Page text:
JetBlue was once again ranked as offering the best service in an annual survey that also found five of the top six airlines are low-fare carriers.

AirTran Airways, Southwest Airlines and United rounded out the top of the national Airline Quality Rating study, released Monday.

"JetBlue probably has the right mix of services and management to maintain and secure this top position," said Brent Bowen, a co-author of the report and director of the University of Nebraska's aviation institute. The study is based on Transportation Department statistics.

With Alaska Airlines and America West in the five and six spots, respectively, United was the survey's only top-ranked airline that is not a low-fair carrier.

SkyWest, Comair and Atlantic Southeast Airlines appeared at the bottom of the list of 16 U.S. airlines.

Airlines generally arrived later, lost more luggage and caused more consumer complaints in 2004 than they did the year before, the report found.

Only four of the 14 major airlines rated in both 2003 and 2004 were found to have improved -- AirTran, Atlantic Southeast, JetBlue and United.

Airline service is getting worse because more people are flying at a time when carriers have slashed their work forces, said Dean Headley, a co-author of the study and associate professor at Wichita State University.

"Morale's going to be down and they're not going to care if they get the bags to the loading dock in five minutes, 10 minutes or 15 minutes," Headley said.

The seven largest carriers, for example, employed 12 percent fewer people in January 2004 than they did the year before, according to the Bureau of Transportation Statistics (search), which is part of the Transportation Department.

Headley said the aviation system also is under stress because more planes and more people are flying than they did in the two years after the hijackings on Sept. 11 , 2001, But the aviation infrastructure -- runways, airport slots and the air traffic control system -- is essentially the same as it was in the delay-plagued era just before the terrorist attacks.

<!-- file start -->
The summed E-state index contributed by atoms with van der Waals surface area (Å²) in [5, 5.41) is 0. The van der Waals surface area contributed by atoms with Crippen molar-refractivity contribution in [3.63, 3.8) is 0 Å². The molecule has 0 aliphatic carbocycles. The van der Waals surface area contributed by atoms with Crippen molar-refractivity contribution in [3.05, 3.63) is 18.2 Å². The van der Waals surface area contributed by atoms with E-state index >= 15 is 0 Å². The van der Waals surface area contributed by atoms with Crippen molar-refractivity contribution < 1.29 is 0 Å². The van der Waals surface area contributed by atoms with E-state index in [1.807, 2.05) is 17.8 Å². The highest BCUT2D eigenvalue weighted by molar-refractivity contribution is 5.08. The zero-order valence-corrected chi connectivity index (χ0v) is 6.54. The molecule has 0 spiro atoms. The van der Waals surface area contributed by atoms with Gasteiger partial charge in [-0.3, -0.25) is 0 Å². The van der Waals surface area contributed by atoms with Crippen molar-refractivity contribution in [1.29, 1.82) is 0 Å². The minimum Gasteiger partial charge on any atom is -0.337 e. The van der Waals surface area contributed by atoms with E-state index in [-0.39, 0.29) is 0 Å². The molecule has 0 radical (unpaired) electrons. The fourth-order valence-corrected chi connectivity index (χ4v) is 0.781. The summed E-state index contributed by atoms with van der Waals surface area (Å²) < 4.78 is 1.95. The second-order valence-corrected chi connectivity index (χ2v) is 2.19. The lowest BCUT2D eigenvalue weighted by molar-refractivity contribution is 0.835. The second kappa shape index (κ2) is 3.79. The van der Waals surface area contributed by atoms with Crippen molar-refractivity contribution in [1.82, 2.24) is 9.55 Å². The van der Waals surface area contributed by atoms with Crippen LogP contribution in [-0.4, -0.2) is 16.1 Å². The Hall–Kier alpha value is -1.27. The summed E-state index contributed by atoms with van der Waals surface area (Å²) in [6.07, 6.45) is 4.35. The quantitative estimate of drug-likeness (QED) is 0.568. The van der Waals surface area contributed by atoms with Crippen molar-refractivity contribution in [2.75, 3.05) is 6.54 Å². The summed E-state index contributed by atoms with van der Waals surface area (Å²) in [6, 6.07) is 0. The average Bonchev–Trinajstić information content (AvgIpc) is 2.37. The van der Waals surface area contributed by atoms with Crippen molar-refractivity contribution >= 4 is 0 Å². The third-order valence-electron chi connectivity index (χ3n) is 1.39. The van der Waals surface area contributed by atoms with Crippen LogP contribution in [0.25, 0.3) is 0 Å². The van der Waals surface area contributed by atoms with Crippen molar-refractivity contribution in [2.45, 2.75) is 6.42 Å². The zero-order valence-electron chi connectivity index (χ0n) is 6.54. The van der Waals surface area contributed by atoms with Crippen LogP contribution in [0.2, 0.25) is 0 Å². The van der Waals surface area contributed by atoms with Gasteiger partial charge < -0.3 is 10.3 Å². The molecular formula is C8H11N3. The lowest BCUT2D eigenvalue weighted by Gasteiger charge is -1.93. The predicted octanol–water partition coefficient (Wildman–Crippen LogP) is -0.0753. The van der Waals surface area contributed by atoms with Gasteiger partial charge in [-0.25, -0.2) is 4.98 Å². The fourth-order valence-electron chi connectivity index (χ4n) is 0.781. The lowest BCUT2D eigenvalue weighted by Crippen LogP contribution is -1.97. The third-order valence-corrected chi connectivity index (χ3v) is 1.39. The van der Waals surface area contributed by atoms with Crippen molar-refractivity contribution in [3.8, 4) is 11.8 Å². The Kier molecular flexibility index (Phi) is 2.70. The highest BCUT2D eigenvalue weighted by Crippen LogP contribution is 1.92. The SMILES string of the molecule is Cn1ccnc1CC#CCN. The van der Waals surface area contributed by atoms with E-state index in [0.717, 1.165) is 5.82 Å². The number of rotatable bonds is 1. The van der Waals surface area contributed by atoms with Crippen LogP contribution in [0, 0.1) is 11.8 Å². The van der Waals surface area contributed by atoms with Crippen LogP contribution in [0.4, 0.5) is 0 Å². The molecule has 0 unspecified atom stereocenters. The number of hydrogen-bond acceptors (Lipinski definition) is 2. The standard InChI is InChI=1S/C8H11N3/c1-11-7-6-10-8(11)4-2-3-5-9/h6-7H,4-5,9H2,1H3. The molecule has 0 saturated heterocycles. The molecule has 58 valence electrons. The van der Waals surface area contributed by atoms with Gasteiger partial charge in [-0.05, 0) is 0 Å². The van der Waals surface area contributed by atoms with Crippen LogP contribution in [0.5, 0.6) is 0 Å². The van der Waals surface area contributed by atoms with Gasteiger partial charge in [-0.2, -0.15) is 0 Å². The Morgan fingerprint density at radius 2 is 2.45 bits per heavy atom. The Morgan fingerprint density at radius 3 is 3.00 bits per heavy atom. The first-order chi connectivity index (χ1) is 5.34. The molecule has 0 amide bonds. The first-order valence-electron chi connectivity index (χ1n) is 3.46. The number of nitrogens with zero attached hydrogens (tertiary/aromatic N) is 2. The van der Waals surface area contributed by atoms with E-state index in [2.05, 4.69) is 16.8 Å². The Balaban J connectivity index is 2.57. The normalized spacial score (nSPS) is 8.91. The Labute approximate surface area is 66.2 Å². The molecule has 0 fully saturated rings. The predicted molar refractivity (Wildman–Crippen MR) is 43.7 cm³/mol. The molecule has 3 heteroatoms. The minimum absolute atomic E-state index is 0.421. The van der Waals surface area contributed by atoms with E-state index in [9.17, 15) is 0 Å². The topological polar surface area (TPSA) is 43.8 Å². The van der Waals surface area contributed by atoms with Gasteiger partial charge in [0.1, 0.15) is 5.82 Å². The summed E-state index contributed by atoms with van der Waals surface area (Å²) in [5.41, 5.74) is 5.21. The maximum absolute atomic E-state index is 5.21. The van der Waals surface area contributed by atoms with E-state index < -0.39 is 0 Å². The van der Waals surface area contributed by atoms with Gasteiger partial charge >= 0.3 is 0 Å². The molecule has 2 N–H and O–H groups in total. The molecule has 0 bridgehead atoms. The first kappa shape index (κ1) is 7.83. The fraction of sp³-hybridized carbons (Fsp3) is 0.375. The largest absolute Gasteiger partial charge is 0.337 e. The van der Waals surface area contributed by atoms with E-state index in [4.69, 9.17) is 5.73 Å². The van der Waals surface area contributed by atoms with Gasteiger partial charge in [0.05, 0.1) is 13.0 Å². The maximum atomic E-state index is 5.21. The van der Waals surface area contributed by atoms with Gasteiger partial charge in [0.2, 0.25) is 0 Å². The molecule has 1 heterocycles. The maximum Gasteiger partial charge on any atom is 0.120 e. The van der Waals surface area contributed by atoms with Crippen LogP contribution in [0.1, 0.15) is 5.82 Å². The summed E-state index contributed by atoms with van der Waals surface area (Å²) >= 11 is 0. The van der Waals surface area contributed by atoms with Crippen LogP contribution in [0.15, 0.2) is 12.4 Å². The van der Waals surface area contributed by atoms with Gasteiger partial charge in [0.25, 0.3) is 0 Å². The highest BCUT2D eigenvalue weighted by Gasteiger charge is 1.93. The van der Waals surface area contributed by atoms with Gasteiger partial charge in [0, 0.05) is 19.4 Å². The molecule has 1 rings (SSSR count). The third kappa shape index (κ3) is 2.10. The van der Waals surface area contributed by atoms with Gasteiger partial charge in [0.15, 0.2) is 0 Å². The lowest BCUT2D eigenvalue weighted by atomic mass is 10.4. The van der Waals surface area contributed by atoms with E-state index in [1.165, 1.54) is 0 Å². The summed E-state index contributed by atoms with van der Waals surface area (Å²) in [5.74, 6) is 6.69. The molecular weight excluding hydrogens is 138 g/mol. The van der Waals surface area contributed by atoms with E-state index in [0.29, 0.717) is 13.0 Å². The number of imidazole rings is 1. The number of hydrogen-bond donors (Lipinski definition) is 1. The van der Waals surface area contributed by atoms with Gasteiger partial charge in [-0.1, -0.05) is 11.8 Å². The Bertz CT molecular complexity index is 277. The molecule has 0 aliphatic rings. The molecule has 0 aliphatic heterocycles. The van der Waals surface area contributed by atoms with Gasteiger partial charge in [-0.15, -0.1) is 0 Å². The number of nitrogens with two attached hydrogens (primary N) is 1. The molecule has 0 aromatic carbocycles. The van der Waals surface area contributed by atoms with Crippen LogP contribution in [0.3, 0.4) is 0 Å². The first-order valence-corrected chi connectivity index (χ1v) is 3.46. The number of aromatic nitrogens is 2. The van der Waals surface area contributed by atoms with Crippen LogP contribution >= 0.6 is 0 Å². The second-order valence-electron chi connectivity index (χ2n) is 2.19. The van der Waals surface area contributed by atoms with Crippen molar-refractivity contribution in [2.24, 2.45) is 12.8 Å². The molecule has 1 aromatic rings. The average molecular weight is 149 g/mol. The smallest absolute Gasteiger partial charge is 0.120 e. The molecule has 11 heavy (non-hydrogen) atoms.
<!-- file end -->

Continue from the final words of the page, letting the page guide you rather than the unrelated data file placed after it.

Overall rankings by airlines were not being released until the study's complete findings were made public at a news conference Monday in Washington.

On-time performance worsened last year, with 78.3 percent of flights arriving on time, compared with 82 percent in 2003. Skywest (search) was on time the most, while American Eagle (search) was on time the least.

Complaints about airline service rose 27 percent last year, a much higher increase than the 3.3 percent growth in passengers. US Airways generated the most complaints, Southwest the fewest.

Last year, 4.83 bags were lost, stolen or damaged for every 1,000 passengers. Atlantic Southeast had the highest rate of mishandled bags, AirTran the lowest.

The report rated the 16 U.S. airlines that carried at least 1 percent of the 630 million passengers who flew domestically last year. Two carriers, Comair and SkyWest, met that threshold for the first time in 2004.

The report, compiled annually since 1991, is a summary of monthly quality rating for U.S. airlines that have at least 1 percent of domestic passenger volume during 2003. Categories include on-time arrivals, involuntary denied boardings, mishandled baggage and a combination of 12 customer complaint categories.

Headley assembled the report with Brent Bowen, director of the University of Nebraska's aviation institute.